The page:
Research into to the origins of my pet book, published by Christophe Plantin in 1567, has raised more questions than answers with regards to the text’s author, audience, and the physical manufacture of the codex. Though there is little to no information on the Internet about my specific book, (titled in full, Biblia, ad vetustissima exemplaria castigata: Quid in horum Bibliorum castigatione praestitum sit, subsequens praefatio latiùs indicabi) the use of online translation tools and contextual clues has helped me piece together some of its history and origins.
Since my pet book is a Bible, getting a full understanding of its authorship has proven to be a difficult part of this process. At the base of the title page is the line “Ex officina Plantini,” which can be translated to mean both “By Plantin” or “Printed by Plantin.”
Though these translations are very similar, their differences when it comes to authorship are profound. Other than this one line, there aren’t many indications of who might have transcribed or translated this version of the Latin Vulgate Bible, which left me wondering whether Plantin or another author composed the actual text, and whether they composed it from scratch or copied it from another Bible. The listing for my book on the WorldCat website names Plantin as the author, but it has no information suggesting to what role he played in authoring the text.
Luckily, I found some clues within the book and on the internet about Plantin’s role in producing this text that lead me to believe that Plantin was not the sole author of this text- rather, though Plantin was the primary party responsible for the publishing and distribution of this book, the creation of the text was overseen or conducted by a professional theologian. None of the sources I read about Plantin indicated that he authored any theological text, but interestingly, the most highly acclaimed sacred text produced by Plantin (known as the Biblia Polyglotta) was created in conjunction with a theologian sent to him by King Philip II of Spain.
King Philip II was also involved in the creation of my pet book, as noted on a dedication page titled SUMMA PRIVILEGII. A rough translation of the dedication reveals that Plantin and a “theologian Louanij” “were appointed, amended, and approved [for the printing] and retailing” of this Bible by the “Grace of God, [and] King of Spain.” It seems likely that King Philip II would have sent Plantin a theologian to work with on the Vulgate Bible. His involvement in the project, as described in the dedication, mirrors his close involvement in the production of the Biblia Polyglotta, for which he sent Plantin a partner. Additionally, Plantin’s Biblia Polyglotta was first published in the year 1568, and the Vulgate Bible was produced in the year 1567, meaning that the two books were likely produced in very similar ways. There is no information about the patronage of the Vulgate, but Plantin’s close ties to the King suggest that he could have commissioned or sponsored it. A Google search of the term Louanij (which is not a Latin term and thus seems to be a name) returned images of a text that was printed in a very similar fashion to Plantin’s Vulgate Bible. The text, published in 1580, is authored by “Ioannis Lensaei Bellioani, Sacrae Theologiae Louanij Professoris,” or “John Lensaei Bellioani, Professor of Theology Louanij.” The term “Louanij” does not appear anywhere else on the internet that I could find except for this text, which leads me to believe that it references a certain professor of theology or a certain rank within the profession of theology. Since this text was published in 1580, the same theologian could have collaborated with Plantin in the creation of his Vulgate Bible.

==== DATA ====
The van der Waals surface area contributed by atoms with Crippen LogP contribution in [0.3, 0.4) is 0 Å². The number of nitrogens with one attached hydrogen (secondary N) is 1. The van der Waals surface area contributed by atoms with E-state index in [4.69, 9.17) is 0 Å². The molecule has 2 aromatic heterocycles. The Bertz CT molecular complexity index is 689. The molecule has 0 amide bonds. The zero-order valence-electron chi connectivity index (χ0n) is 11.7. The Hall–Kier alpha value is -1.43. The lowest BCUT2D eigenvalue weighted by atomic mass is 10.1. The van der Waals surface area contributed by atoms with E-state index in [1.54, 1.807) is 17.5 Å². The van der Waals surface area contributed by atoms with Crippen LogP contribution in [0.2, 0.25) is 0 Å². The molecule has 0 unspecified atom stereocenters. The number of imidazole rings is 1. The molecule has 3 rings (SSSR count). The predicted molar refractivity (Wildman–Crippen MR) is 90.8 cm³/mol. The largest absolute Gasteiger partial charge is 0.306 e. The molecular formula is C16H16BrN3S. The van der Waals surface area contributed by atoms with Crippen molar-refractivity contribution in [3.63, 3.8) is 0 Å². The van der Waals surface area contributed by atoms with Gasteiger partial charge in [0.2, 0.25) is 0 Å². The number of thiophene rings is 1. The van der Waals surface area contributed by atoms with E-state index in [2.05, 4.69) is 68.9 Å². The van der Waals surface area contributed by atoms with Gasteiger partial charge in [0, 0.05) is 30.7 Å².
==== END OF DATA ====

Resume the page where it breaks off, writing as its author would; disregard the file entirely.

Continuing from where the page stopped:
Plantin is an extremely significant historical figure in terms of his work as a printer and publisher. He was born in France in the year 1920, but later moved to Normandy where he learned bookbinding and bookselling. He moved to Antwerp, Belgium in 1949 where he pursued a career as a bookbinder and leather dresser. He was very successful at his leather work, and his pieces were sought after by very wealthy clients, including King Philip II (who later sponsored Plantin’s greatest publishing projects.) In 1555, while delivering a leather case to King Philip II, a group of drunken men stabbed Plantin in the shoulder. The injury wasn’t fatal, but it changed the trajectory of his career. Unable to do physical labor, Plantin picked up printing, creating his own printing shop in 1555. In 1567, he founded a publishing house called De Gulden Passer (The Golden Compass,) through which he produced some of his most influential works, such as the Biblia Polyglotta, which was a side-by-side compilation of multilingual literal translations of the Old and New Testaments. Though he was a Catholic, Plantin was ambivalent in times of religious conflict that swept Europe in the 16th century. He forced out of Belgium on account of this ambivalence in 1562, but returned to Antwerp in 1563.
There is no concrete information about the company through which my pet book was published, but because it was printed in 1567 in Antwerp (as noted on the spine,) it was most likely printed through De Gulden Passer on Plantin’s own presses. There are also a number of prefaces and commentaries throughout the Bible written by authors such as Iohannis Hentenio, whom I cannot find any information about.
Though there are definitely some mysteries involved in the origins of this book, it comes from a complex and historically rich background that makes it extremely interesting. In the coming weeks, I am hoping to learn more about Plantin’s role in religious transmission, as he made sacred texts more accessible to the public.
Colby College Special Collections